Hundreds rallied Saturday afternoon in front of the Texas Governor’s Mansion in Austin, hoping their pleas for death row inmate Rodney Reed’s execution to be stayed would reach the ears of the man who has the power to do so: Gov. Greg Abbott.
Standing just feet from Abbott’s residence, Rodney Reed’s mother, Sandra Reed, had a message for him.
“It is time for change. We need to scrutinize the people we vote in to serve and protect us. Because just as there are evildoers, we have good people, too. I heard that Governor Abbott is a good man. Well I say actions speak louder,” Reed said. “Show me and the world just how good of a man you are. Take into consideration all of what you know, all of what you’ve seen and the evidence. There are others that were before you that didn’t live up to their oath. Will you?
“Will you stop this wrongful and painful execution of my son? If you don’t, then you are just as guilty of murder.”
For many attendees who chanted, marched and signed petitions and letters requesting clemency, the rally was an urgent one as Reed’s execution date nears.
Reed is scheduled to be executed in less than two weeks, on Nov. 20. He was convicted for the 1996 murder of 19-year-old Stacey Stites in Bastrop. His case has gained national attention, from politicians to high-profile celebrities who have requested his execution be postponed in light of new evidence. Many of Tarrant County’s state lawmakers have added their voices to the growing calls.
Reed, who is now 51 years old, has long maintained his innocence. His attorneys filed an application for clemency late last month, requesting that the Board of Pardons and Paroles recommend a commutation Reed’s death sentence to a life sentence.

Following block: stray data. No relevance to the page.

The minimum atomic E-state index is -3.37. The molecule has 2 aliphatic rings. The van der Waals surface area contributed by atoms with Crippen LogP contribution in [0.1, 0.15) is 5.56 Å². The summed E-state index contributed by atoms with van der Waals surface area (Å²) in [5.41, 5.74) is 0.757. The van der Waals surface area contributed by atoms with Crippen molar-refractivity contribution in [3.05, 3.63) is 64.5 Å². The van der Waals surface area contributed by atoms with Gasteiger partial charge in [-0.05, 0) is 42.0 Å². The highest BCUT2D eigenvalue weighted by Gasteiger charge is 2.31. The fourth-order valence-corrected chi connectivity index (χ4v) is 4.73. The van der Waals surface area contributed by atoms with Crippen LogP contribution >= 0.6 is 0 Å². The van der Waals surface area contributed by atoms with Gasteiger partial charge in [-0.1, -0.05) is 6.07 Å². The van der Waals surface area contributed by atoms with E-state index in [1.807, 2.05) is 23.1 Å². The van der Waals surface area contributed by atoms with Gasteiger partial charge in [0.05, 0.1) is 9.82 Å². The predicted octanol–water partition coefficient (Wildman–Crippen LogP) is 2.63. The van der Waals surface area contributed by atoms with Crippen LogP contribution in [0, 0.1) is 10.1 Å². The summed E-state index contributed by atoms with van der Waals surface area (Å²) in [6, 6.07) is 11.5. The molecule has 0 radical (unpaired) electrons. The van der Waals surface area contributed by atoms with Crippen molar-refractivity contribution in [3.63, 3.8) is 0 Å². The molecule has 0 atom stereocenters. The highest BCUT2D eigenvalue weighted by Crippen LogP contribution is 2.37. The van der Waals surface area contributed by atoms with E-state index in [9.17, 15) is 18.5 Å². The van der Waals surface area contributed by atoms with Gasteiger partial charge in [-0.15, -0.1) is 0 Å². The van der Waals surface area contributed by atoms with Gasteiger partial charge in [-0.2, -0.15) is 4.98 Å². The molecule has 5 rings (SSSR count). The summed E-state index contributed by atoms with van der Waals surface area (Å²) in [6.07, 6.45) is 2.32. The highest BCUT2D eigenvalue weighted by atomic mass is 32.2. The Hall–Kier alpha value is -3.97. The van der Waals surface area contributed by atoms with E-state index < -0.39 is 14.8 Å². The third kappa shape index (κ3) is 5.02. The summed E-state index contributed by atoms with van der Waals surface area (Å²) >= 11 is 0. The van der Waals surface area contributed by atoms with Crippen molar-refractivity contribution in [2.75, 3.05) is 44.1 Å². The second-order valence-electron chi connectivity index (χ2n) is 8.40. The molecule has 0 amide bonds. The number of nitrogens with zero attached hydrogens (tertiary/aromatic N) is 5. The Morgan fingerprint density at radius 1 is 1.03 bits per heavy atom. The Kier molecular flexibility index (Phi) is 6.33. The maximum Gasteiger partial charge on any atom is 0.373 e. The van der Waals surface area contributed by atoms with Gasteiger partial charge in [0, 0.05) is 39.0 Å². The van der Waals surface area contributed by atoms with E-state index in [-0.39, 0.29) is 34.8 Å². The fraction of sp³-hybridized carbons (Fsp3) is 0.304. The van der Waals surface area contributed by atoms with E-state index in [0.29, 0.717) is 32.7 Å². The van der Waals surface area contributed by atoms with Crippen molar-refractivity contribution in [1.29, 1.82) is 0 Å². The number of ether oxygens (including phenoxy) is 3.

Reed’s attorneys have pointed to Stites’ fiance, Jimmy Fennell, as the killer, and noted in the application for clemency that new witnesses have come forward testifying to that fact, including an affidavit from a former inmate who said Fennell once told him he had killed his fiance.
The new evidence in the case wasn’t lost on the hundreds that gathered outside Abbott’s residence for over two hours.
Some held signs that read, “In Texas your race determines your rights”; “Execute justice, not Rodney Reed”; and “What if Reed was white and Fennell was black,” while security officers looked on from the lawn of the mansion.
After hearing death row exonerees, civil rights advocates — like activist Shaun King and attorney Lee Merritt, who is representing the family of Attatiana Jefferson — and members of Reed’s family urge Abbott to take action, chants of “Free Rodney Reed” echoed from the streets, as those gathered circled the governor’s residence while they marched.
Heather Campbell Stobbs, a cousin of the victim, Stites, said Reed deserves a retrial at the very least. She pointed to Fennell as Stites’ murderer.
“It’s not justice for Stacey to incarcerate and kill a man when there are so many questions about her death. And we owe it to her to get this right,” Stobbs said.